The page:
New Jersey, Texas, and California have very different energy profiles. They use different types of energy to power their economy. They have different types of utility systems. And they have different expectations of their energy system.
But these states share one important trait: They’re reaping the benefits of renewable energy. New Jerseyans are first-hand witnesses of how solar power creates new businesses and new jobs. Texans can thank wind power for keeping the lights on during extreme weather that struck the state in early 2011. And Californians are using renewable energy to meet their state’s new greenhouse gas pollution reduction standards.
Twenty-six other states also have renewable energy standards, which require a certain amount of the electricity sold within a state to come from renewable energy. These policies lead to cleaner air, economic development, and a more resilient electrical grid.
Despite these facts, though, renewable energy standards have come under attack. A small but vocal group of right-wing activists and fossil-fuel advocates claim that these policies are raising electricity prices for consumers, which in turn is holding back state economies. As conservative lobbyist Grover Norquist wrote in a recent Politico op-ed:
Renewable energy standards, by design, are intended to drive up energy costs—requiring utilities to use more expensive and often less reliable sources of energy. Not surprisingly, such laws have hit ratepayers hard. States that have a binding [renewable energy standard] now have electricity costs that are 39 percent higher than states that don’t have a binding [standard].
And Robert Bryce of the conservative Manhattan Institute adds:
There is growing evidence that the costs may be too high—that the price tag for purchasing renewable energy, and for building new transmission lines to deliver it, may not only outweigh any environmental benefits but may also be detrimental to the economy, costing jobs rather than adding them.
Fortunately for consumers in the 29 states with renewable energy standards, these critics are wrong. There are no data showing that these standards cause electricity rates to skyrocket.
This issue brief will describe the history of renewable energy standards, explain how electricity rates are determined, and present evidence showing that these standards have not caused electricity prices to rise. This information sets the stage for moving forward in two critical ways: strengthening state-level renewable energy standards so consumers can see even greater benefits from renewable energy, and passing a similar policy at the federal level.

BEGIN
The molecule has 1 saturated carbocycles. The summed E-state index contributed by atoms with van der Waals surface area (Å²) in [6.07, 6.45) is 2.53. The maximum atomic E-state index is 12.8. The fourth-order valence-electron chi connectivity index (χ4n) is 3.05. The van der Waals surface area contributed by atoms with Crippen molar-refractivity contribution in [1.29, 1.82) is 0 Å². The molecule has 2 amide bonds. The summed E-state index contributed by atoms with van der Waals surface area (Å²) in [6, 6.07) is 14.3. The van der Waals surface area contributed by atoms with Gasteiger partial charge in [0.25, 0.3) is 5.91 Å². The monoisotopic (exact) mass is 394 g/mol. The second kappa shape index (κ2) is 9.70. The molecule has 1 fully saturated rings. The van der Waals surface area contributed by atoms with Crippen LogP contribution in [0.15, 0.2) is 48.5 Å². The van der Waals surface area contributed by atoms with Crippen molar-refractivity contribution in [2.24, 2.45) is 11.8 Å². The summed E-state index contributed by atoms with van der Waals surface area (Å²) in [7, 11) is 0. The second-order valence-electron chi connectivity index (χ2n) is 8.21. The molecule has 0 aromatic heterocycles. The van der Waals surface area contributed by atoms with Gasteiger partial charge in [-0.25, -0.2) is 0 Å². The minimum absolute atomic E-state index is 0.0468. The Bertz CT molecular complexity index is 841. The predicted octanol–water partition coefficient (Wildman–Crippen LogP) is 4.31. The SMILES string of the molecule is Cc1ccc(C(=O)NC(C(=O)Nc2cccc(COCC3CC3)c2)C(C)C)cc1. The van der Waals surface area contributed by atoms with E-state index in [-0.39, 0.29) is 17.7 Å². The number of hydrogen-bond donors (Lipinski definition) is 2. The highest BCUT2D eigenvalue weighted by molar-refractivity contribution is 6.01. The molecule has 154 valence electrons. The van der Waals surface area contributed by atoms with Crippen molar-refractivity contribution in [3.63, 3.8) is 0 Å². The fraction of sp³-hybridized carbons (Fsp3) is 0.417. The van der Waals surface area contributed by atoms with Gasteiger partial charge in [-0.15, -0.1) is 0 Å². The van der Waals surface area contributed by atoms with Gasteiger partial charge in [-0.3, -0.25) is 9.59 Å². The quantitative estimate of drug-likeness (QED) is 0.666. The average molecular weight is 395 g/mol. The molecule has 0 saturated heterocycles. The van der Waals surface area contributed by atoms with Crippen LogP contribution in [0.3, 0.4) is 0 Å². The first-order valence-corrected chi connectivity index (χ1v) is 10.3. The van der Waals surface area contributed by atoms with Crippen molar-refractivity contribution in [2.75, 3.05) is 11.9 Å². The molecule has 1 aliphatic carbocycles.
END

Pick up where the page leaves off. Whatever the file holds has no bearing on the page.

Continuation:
Renewable energy standards are commonsense policies with bipartisan support and economic benefits
At the most basic level, every renewable energy standard is the same: They require utilities to sell a certain amount of energy generated from renewable sources like wind, solar, geothermal, and biomass, among others. Beyond that, the details can vary: States can allow different technologies, such as hydropower or landfill gas; they can either allow electricity generation from out of state or restrict it to only in-state generation; and they can either cover all utilities or exempt certain utilities from the policy.
When state policymakers implemented these standards they crafted them to meet the needs of their state in a commonsense way. Contrary to naysayers’ claims, these are not radical policies. In fact, there’s a long history of bipartisan support for renewable energy standards. These policies were signed into law by former Republican governors like George W. Bush (Texas), Christie Todd Whitman (New Jersey), and Tim Pawlenty (Minnesota), as well as former Democratic governors like Jennifer Granholm (Michigan), Janet Napolitano (Arizona), and Gray Davis (California).
There are many reasons why a state would want a renewable energy standard:
- Using renewable energy instead of fossil fuels has many public health benefits, such as reducing the harmful air pollution that causes asthma.